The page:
Combining structure–function and single-molecule studies on cytoplasmic dynein

Lu Rao, Maren Hülsemann, Arne Gennerich

Research output: Chapter in Book/Report/Conference proceedingChapter

12 Scopus citations


Cytoplasmic dynein is the largest and most intricate cytoskeletal motor protein. It is responsible for a vast array of biological functions, ranging from the transport of organelles and mRNAs to the movement of nuclei during neuronal migration and the formation and positioning of the mitotic spindle during cell division. Despite its megadalton size and its complex design, recent success with the recombinant expression of the dynein heavy chain has advanced our understanding of dynein’s molecular mechanism through the combination of structure–function and single-molecule studies. Single-molecule fluorescence assays have provided detailed insights into how dynein advances along its microtubule track in the absence of load, while optical tweezers have yielded insights into the force generation and stalling behavior of dynein. Here, using the S. cerevisiae expression system, we provide improved protocols for the generation of dynein mutants and for the expression and purification of the mutated and/or tagged proteins. To facilitate single-molecule fluorescence and optical trapping assays, we further describe updated, easy-to-use protocols for attaching microtubules to coverslip surfaces. The presented protocols together with the recently solved crystal structures of the dynein motor domain will further simplify and accelerate hypothesis-driven mutagenesis and structure–function studies on dynein.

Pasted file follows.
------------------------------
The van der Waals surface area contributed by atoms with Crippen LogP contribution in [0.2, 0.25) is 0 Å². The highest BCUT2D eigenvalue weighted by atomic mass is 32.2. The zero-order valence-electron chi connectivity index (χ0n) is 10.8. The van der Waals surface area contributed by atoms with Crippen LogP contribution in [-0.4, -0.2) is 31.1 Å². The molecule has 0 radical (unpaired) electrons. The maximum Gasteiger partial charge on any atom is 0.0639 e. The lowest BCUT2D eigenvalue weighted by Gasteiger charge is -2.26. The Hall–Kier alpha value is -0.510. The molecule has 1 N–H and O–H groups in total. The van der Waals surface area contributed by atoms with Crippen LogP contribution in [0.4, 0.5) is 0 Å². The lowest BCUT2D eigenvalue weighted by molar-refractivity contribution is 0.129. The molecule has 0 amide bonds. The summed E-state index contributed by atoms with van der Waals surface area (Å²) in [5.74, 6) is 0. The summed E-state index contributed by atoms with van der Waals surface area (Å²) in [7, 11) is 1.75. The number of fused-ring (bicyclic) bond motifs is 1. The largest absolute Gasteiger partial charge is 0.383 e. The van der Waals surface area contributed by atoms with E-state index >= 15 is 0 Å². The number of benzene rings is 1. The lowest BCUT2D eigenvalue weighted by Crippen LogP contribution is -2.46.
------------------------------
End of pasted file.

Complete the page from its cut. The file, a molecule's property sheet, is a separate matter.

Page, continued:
Original languageEnglish (US)
Title of host publicationMethods in Molecular Biology
PublisherHumana Press Inc.
Number of pages37
StatePublished - 2018

Publication series

NameMethods in Molecular Biology
ISSN (Print)1064-3745


  • Cytoplasmic dynein
  • Fluorescence labeling
  • Microtubule immobilization
  • Microtubule motor proteins
  • Microtubules
  • Optical trapping
  • Optical tweezers
  • Recombinant proteins
  • Single-molecule assays
  • Yeast gene manipulation

ASJC Scopus subject areas

  • Molecular Biology
  • Genetics


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